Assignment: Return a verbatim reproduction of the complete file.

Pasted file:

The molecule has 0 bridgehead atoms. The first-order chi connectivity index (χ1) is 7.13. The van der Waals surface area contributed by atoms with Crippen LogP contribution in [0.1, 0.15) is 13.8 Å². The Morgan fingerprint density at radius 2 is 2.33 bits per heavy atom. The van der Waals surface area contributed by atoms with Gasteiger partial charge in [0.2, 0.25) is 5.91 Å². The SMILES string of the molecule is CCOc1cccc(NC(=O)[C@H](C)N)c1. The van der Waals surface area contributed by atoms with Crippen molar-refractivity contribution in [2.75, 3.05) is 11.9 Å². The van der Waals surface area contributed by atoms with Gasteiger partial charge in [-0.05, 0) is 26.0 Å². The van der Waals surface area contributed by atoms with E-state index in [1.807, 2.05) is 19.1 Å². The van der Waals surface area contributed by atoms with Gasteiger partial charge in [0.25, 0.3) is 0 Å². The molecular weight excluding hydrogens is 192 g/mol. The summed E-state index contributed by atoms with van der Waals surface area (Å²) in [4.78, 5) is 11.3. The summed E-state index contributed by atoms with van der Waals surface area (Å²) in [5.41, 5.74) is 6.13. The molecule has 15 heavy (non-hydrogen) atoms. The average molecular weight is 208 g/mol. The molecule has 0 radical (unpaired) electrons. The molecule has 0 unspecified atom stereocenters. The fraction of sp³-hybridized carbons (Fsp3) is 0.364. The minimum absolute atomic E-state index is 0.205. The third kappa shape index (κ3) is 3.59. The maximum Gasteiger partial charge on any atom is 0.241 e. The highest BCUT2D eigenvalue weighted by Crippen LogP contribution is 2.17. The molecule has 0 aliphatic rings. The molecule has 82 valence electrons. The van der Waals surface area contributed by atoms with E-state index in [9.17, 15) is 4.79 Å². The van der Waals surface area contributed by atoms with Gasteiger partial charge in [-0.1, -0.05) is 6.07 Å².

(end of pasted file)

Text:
The molecule has 0 bridgehead atoms. The first-order chi connectivity index (χ1) is 7.13. The van der Waals surface area contributed by atoms with Crippen LogP contribution in [0.1, 0.15) is 13.8 Å². The Morgan fingerprint density at radius 2 is 2.33 bits per heavy atom. The van der Waals surface area contributed by atoms with Gasteiger partial charge in [0.2, 0.25) is 5.91 Å². The SMILES string of the molecule is CCOc1cccc(NC(=O)[C@H](C)N)c1. The van der Waals surface area contributed by atoms with Crippen molar-refractivity contribution in [2.75, 3.05) is 11.9 Å². The van der Waals surface area contributed by atoms with Gasteiger partial charge in [-0.05, 0) is 26.0 Å². The van der Waals surface area contributed by atoms with E-state index in [1.807, 2.05) is 19.1 Å². The van der Waals surface area contributed by atoms with Gasteiger partial charge in [0.25, 0.3) is 0 Å². The molecular weight excluding hydrogens is 192 g/mol. The summed E-state index contributed by atoms with van der Waals surface area (Å²) in [4.78, 5) is 11.3. The summed E-state index contributed by atoms with van der Waals surface area (Å²) in [5.41, 5.74) is 6.13. The molecule has 15 heavy (non-hydrogen) atoms. The average molecular weight is 208 g/mol. The molecule has 0 radical (unpaired) electrons. The molecule has 0 unspecified atom stereocenters. The fraction of sp³-hybridized carbons (Fsp3) is 0.364. The minimum absolute atomic E-state index is 0.205. The third kappa shape index (κ3) is 3.59. The maximum Gasteiger partial charge on any atom is 0.241 e. The highest BCUT2D eigenvalue weighted by Crippen LogP contribution is 2.17. The molecule has 0 aliphatic rings. The molecule has 82 valence electrons. The van der Waals surface area contributed by atoms with E-state index in [9.17, 15) is 4.79 Å². The van der Waals surface area contributed by atoms with Gasteiger partial charge in [-0.1, -0.05) is 6.07 Å².